Rainy Summer Morning in Annapolis

It started with raindrops gently kissing my face, early morning rain on a hot summer’s morning. It’s been so hot and sticky here in Maryland, the rain is a welcome relief and as I walked downtown with my husband Peter and dog Grace at 6:30 a.m. today, I thought how much I looked forward to summer rainy days as a child

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It started with raindrops gently kissing my face, early morning rain on a hot summer’s morning. It’s been so hot and sticky here in Maryland, the rain is a welcome relief and as I walked downtown with my husband Peter and dog Grace at 6:30 a.m. today, I thought how much I looked forward to summer rainy days as a child because those were the days my mother and I went shopping/adventuring/exploring Up Cape. Our summer home in Provinctown at the tip of Cape Cod in Massachussets had only a radio and record player for entertainment (no CDs, videos, ipods) when it wasn’t a day to spend on the beach so we’d usually start thumbing through the weekly newspapers searching for notices of auctions and estate sales to visit. And if there weren’t any auctions or tag sales we’d go searching out stores and thift shops we’d never visited, hopefully with undiscovered bargains.
This week is “No Sales Tax on Clothing ” week to encourage back-tot-school shopping and as I was thinking of what I might need to buy in the way of clothes, the rain started coming down hard.
“Remember the time we were taking a walk in August when Alex was small,” Peter asks me, “and the rain came down so hard we took shelter at the hospital (when they were still located in Murray Hill).
“Yes,” I rejoin, “And a nurse who felt sorry for us brought out a towel to help us dry off, we were so dripping wet from the downpour?”
I’m starting to regret walking out of the house without a raincoat, hat, or umbrella. I did know the weather forecast was predicting morning rain. Still being damp deels good until I step into the air conditioned coffee shop.
On the walk home I see rivulets of soapy water rushing down the road and pavement and I think of all the pollution that is flowing into the Chesapeake Bay. It’s not advisable to go swimming in the Bay after its rains. All the fertilizer, ground water, and other unsavory items laying on impervious services all are washed into the stormdrains and out into the streams and tributaries.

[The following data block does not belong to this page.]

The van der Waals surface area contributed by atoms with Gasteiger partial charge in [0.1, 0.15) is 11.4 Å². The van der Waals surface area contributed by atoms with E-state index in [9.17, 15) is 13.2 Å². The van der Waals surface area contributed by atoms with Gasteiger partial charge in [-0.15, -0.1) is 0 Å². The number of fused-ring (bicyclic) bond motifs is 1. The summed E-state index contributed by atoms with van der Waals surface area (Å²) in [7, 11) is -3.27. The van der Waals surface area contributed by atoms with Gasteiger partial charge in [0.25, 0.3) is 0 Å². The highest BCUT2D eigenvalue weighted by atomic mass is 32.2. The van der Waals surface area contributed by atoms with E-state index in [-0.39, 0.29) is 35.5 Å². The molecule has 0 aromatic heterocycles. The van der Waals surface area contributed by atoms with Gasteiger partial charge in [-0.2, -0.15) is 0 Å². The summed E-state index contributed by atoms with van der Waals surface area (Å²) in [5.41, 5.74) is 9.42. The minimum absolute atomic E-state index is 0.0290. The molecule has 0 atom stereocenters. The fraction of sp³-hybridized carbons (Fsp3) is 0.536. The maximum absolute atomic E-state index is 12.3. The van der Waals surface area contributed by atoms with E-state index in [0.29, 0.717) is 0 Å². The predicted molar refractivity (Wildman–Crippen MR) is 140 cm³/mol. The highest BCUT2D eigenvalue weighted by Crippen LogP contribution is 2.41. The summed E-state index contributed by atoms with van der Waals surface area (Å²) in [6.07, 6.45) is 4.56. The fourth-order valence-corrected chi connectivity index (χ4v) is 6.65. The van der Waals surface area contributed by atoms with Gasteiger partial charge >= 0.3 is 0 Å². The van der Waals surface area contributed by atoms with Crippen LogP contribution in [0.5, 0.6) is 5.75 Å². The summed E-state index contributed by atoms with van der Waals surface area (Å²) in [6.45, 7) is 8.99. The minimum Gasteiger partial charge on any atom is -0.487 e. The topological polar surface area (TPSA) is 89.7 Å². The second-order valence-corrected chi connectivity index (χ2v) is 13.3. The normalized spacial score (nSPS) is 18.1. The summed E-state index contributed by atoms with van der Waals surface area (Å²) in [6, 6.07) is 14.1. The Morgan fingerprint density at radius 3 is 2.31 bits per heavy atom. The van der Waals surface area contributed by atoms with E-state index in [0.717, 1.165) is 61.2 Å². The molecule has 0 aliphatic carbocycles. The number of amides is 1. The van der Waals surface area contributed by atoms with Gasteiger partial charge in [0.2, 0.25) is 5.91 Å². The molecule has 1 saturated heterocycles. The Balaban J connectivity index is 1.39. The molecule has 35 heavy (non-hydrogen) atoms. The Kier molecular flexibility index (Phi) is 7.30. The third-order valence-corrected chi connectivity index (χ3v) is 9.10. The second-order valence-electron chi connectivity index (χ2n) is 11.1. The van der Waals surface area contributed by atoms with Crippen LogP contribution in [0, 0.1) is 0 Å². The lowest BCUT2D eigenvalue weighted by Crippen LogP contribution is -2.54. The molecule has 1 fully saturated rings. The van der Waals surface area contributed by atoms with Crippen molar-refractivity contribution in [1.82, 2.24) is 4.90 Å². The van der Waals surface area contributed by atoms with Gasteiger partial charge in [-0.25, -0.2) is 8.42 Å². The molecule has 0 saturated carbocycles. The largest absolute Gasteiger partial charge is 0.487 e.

“Some people will do anything to get a cup of coffee,” a man yells out to us as we pass the Court House on our way back home from downtown. By the this time, I’m starting to feel soaked. The water has collected in my shoes and is sloshing around. My hair, which I had not intended to wash this morning, is wet and clinging to the sides of my face. I start to pick up the pace and wonder how waterproof my watch really is and visualizing how good a hot shower is going to feel. A slash of lightening and crash of thunder causes Grace to whimper and I start to run the rest of the way home. It’s foolish to be out walking in a thunderstorm, I shide myself.
“Doesn’t it feel good to run in the rian?” Peter asks me when we are safely inside the house. “The rain keeps your body cool while you’re burning off energy.”
Yes, exhilerating.

Author: Nadja Maril

Nadja Maril is a communications professional who has over 10 years experience as a magazine editor. A writer and journalist, Maril is the author of several books including: "American Lighting 1840-1940", "Antique Lamp Buyer's Guide", "Me, Molly Midnight; the Artist's Cat", and "Runaway, Molly Midnight; the Artist's Cat". Former Editor-in-Chief of What's Up ? Publishing, in charge of three magazines: "What's Up? Annapolis", "What's Up? Eastern Shore", and "What's Up? Weddings", former Editor of Chesapeake Taste Magazine a regional lifestyle magazine based in Annapolis, and former Lighting Editor of Victorian Homes Magazine, Maril has written hundreds of newspaper and magazines articles on a variety of subjects..

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